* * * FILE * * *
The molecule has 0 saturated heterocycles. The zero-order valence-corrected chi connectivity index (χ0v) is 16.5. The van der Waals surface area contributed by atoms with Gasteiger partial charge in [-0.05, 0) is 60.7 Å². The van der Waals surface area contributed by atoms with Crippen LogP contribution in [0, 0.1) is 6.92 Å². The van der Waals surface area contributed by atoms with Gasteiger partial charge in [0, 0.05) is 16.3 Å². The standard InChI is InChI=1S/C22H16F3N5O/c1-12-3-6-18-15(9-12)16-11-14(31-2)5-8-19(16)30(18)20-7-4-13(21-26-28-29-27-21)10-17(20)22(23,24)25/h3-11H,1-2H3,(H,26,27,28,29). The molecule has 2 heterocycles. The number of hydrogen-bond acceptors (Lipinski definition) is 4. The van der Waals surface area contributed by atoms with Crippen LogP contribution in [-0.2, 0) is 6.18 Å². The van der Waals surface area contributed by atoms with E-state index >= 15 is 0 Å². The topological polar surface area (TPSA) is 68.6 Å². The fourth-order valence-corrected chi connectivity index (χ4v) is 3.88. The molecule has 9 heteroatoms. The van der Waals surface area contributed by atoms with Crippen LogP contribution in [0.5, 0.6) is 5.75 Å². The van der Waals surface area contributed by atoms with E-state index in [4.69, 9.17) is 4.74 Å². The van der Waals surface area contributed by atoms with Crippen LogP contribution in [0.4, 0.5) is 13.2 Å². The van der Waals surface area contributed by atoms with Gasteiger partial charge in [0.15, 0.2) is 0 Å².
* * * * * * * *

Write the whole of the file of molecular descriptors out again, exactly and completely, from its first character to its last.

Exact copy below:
The molecule has 0 saturated heterocycles. The zero-order valence-corrected chi connectivity index (χ0v) is 16.5. The van der Waals surface area contributed by atoms with Gasteiger partial charge in [-0.05, 0) is 60.7 Å². The van der Waals surface area contributed by atoms with Crippen LogP contribution in [0, 0.1) is 6.92 Å². The van der Waals surface area contributed by atoms with Gasteiger partial charge in [0, 0.05) is 16.3 Å². The standard InChI is InChI=1S/C22H16F3N5O/c1-12-3-6-18-15(9-12)16-11-14(31-2)5-8-19(16)30(18)20-7-4-13(21-26-28-29-27-21)10-17(20)22(23,24)25/h3-11H,1-2H3,(H,26,27,28,29). The molecule has 2 heterocycles. The number of hydrogen-bond acceptors (Lipinski definition) is 4. The van der Waals surface area contributed by atoms with Crippen LogP contribution in [-0.2, 0) is 6.18 Å². The van der Waals surface area contributed by atoms with E-state index >= 15 is 0 Å². The topological polar surface area (TPSA) is 68.6 Å². The fourth-order valence-corrected chi connectivity index (χ4v) is 3.88. The molecule has 9 heteroatoms. The van der Waals surface area contributed by atoms with Crippen LogP contribution in [0.5, 0.6) is 5.75 Å². The van der Waals surface area contributed by atoms with E-state index in [4.69, 9.17) is 4.74 Å². The van der Waals surface area contributed by atoms with Crippen LogP contribution in [0.4, 0.5) is 13.2 Å². The van der Waals surface area contributed by atoms with Gasteiger partial charge in [0.15, 0.2) is 0 Å².